Catherine Payer’s TES article on Steiner education providing “ethos that fosters humanity” prompted me to take a quick look at the Steiner Academy Hereford (the UK’s only state-funded Steiner school). I was disappointed to find some rather misguided ideas about human-computer interaction. Their Home-School Agreement asks parents to commit to
Protecting my/our child from unsuitable and unwarranted access to some of the concerns and worries of the adult world and from unmonitored exposure and un-mediated access to media such as television and DVD, computer games, internet chat-rooms and so on. Medical research shows that screen-based activity such as TV, videos, films and computer games can have a negative effect on children (brain activity, concentration, heart-beat, emotional balance and well-being). The younger the child, the greater the effect. For the well-being of your child and their ability to access the education and programme of teaching and learning, please allow no regular screen-based activity/watching for under 8s, no more than 3 hours a week for 9 to 14s and moderate and selective use for young people aged 15 and over. Please try to make sure TVs and computers are not kept in your child’s room so that his/her bedroom is free to be a place of rest and comfort. (Further reading ‘Remote Controlled’ by Dr Aric Sigman & ‘Toxic Childhood’ by Sue Palmer, amongst others)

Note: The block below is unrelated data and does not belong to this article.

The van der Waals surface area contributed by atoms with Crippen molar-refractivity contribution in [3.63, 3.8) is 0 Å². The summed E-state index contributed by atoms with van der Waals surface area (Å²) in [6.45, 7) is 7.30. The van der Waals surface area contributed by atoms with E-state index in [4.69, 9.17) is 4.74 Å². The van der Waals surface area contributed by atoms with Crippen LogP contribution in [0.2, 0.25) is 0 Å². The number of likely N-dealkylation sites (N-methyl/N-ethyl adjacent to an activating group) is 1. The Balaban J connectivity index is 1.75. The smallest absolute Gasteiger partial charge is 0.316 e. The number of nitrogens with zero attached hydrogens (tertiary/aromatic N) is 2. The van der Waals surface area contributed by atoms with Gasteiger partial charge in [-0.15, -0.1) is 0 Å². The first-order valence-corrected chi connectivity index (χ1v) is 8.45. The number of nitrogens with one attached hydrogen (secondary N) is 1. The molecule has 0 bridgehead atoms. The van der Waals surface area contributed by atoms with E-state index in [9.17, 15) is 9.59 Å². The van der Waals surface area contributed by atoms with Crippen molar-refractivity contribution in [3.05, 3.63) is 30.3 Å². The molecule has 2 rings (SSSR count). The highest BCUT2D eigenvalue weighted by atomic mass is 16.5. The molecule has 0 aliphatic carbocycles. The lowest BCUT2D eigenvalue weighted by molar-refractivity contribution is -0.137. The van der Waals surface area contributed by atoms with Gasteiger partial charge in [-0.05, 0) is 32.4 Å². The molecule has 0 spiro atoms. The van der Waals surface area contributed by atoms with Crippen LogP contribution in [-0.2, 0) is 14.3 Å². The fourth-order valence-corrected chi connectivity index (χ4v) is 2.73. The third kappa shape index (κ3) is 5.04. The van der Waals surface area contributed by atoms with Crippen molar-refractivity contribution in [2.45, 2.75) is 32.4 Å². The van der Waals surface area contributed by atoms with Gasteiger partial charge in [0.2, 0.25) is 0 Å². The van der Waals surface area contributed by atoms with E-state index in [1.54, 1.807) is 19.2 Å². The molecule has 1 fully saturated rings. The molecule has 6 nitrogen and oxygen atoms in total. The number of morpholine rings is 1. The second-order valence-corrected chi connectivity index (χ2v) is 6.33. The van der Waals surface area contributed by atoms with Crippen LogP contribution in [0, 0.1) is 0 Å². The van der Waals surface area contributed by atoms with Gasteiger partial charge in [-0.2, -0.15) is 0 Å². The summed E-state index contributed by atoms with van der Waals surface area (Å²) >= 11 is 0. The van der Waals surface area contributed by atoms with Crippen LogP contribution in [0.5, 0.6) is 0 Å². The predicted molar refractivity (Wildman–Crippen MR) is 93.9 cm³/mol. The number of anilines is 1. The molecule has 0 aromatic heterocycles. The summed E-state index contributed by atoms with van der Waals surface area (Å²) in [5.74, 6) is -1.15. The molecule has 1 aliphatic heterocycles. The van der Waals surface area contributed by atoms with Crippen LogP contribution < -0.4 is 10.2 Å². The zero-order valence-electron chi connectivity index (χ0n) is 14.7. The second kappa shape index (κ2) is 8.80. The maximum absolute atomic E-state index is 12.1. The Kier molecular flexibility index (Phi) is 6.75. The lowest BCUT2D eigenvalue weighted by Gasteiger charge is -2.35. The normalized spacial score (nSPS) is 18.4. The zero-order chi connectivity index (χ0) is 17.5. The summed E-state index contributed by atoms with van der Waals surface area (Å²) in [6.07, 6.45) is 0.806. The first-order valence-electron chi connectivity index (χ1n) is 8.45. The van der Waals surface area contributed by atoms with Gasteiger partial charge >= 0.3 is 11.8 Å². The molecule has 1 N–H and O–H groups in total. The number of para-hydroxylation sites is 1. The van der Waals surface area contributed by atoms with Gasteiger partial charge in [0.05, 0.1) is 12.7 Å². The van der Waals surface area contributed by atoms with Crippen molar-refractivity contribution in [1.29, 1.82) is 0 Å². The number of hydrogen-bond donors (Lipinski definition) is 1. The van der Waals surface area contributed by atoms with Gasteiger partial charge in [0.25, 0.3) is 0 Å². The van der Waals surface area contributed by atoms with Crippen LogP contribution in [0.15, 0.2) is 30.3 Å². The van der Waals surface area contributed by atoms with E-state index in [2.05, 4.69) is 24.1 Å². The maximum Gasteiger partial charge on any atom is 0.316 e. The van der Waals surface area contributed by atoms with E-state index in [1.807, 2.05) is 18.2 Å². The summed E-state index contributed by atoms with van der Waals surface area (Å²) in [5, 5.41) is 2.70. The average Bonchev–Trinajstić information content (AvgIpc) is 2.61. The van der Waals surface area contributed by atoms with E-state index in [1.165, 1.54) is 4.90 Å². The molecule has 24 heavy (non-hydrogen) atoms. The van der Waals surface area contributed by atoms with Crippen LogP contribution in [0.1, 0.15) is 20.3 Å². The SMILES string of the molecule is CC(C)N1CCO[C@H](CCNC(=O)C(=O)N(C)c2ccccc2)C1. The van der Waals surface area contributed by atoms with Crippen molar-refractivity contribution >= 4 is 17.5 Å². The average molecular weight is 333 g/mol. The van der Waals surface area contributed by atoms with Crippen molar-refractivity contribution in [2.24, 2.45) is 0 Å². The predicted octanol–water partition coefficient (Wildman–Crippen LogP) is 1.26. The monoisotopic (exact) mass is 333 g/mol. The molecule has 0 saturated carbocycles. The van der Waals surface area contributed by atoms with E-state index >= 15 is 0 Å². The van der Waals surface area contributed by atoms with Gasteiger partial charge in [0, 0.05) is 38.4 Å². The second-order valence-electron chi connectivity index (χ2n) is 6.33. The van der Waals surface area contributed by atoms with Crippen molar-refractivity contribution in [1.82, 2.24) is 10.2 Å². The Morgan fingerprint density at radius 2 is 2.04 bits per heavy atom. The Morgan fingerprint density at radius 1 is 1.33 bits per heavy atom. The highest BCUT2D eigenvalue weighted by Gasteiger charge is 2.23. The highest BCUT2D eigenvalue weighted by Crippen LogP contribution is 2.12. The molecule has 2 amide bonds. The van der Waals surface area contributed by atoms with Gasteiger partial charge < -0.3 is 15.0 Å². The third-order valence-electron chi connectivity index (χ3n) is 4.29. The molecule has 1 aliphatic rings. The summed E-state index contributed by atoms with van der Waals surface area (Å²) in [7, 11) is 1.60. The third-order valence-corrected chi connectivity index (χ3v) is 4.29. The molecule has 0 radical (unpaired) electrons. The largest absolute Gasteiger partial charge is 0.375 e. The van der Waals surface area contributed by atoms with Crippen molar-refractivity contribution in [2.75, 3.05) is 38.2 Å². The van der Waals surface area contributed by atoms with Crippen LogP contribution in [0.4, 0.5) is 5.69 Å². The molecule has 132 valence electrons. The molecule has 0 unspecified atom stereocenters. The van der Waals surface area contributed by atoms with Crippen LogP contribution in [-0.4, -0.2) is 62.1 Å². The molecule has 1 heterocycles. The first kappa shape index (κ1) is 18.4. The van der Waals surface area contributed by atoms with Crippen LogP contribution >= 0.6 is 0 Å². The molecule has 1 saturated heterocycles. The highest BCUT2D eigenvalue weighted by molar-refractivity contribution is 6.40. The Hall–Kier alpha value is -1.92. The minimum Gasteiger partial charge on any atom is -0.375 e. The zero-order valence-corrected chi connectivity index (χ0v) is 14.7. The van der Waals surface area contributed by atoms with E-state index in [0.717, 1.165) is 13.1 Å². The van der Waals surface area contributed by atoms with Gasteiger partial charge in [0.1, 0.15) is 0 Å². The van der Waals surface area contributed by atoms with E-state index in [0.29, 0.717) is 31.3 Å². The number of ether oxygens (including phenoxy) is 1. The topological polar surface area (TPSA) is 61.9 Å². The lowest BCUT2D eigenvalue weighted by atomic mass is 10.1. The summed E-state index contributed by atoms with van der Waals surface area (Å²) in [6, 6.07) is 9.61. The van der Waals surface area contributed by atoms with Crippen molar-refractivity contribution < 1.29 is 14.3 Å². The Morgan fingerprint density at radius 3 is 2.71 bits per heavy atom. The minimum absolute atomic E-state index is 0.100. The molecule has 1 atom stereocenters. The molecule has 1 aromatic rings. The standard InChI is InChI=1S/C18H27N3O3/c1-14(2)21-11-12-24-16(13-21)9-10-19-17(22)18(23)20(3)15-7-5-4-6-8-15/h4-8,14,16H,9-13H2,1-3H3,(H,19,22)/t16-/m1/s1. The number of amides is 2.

This is troubling for a number of reasons:
- There is not good evidence for the Academy’s recommendations. The evidence re the psychological and social effects of using computers is, at worst, mixed. There is actually some interesting evidence suggesting that using computers in various ways might bring psychological benefits – some of the discussion at Mind Hacks is a great place to start.
- Computers can be a valuable tool for many, and can be essential for those with some disabilities. Placing arbitrary limitations on their use can seriously impact on the education of some students.
Of course, this does not mean that all exposure to information technologies is safe – everything has (potential) risks. However, relying on bad science to justify educational choices is a truly sorry situation. Providing state funding to support this is even worse.